1 – You’ll Still Have a Noticeable Baby Bump for a few Weeks

Don’t expect your baby belly to disappear right away, or even in the first few days.

It will take about two weeks for your uterus to contract back down to its normal size.

The good news for women who can breastfeed – breastfeeding helps the process.

2 – It’ll Feel Like an Endless Menstrual Cycle (And Other Exciting Things)

While your uterus is contracting, your body will continue to get rid of leftover blood, mucus and tissue for the next four to eight weeks.

No, it’s not pleasant, but it’s completely normal. Prep yourself for having a “period” for the next couple of months. 

3 – Constipation is REAL

The pain of constipation is real, and very common post-birth.

“A lot of women get very worried about having their first bowel movement post-birth because they think they’ll tear their stitches. I assure them going to the bathroom will not tear the stitches out,” Dr. Hicks asserts.

So, eat your fiber, ladies!

And drink water. New moms get very busy and distracted with their baby and forget things like drinking water throughout the day. Take it from me – this is a really bad idea. Keep hydrating as much as you can.

4 – Breastfeeding can be Quite Painful at First

If you’re breastfeeding, expect your breasts to feel sore during and after feeding the first few days.

That skin has a lot of toughening up to do, especially if your baby is suckling for 30-45 minutes at a time.

On a personal note, beware the breast pump. I tried that soon after birth (to test it out) and it was on the highest setting and WOWZA!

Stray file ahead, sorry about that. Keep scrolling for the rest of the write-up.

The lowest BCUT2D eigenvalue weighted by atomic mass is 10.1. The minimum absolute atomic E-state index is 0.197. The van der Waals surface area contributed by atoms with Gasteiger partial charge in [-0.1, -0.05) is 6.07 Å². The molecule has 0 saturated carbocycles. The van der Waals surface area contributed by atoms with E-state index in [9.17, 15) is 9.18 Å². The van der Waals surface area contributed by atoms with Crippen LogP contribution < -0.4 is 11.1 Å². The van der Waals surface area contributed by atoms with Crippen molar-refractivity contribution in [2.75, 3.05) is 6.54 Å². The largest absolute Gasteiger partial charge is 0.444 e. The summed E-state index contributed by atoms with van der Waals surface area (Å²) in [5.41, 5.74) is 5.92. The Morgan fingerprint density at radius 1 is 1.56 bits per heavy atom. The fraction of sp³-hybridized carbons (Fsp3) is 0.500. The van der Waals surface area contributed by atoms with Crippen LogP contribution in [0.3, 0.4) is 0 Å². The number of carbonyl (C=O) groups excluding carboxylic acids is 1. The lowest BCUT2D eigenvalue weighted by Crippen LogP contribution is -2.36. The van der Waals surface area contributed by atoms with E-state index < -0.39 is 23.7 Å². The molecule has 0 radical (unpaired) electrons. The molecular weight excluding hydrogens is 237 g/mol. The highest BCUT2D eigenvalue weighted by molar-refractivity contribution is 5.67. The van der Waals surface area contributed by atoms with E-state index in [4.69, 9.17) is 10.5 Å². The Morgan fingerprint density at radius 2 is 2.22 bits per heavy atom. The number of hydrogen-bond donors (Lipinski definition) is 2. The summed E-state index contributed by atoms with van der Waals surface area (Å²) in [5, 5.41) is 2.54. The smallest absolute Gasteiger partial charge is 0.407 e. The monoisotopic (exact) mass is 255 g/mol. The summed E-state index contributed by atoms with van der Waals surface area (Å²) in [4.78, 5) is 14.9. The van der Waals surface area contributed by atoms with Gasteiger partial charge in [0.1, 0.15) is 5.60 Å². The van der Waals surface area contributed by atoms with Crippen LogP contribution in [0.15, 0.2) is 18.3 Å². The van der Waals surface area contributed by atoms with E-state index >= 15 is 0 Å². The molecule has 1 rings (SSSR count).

I about jumped out of the hospital bed in pain. Start that thing on the lowest level, and know that your breasts need time to acclimate to this new job of feeding your baby.

Also, remember your breast milk won’t come in for about three days, but as a BONUS, your colostrum is available immediately, AND it has 10 times the calories of milk.

This is great for your brand new baby.

If breastfeeding continues to be painful after the first few days, contact a lactation consultant. Breastfeeding should not be painful once your body has acclimated.

Finally, Ask Questions and Ask for Help

The professionals at University of Michigan Health-West Childbirth Center are passionate about providing a better childbirth experience for moms and their families. 

UM Health-West’s physicians, nurses and specialists provide expert care and personalized attention in a relaxing setting.

You can find lactation support, post-partum resources and more. For more information visit their Childbirth Resources page.

University of Michigan Health – West

Multiple locations across West Michigan.
(800) 968-0051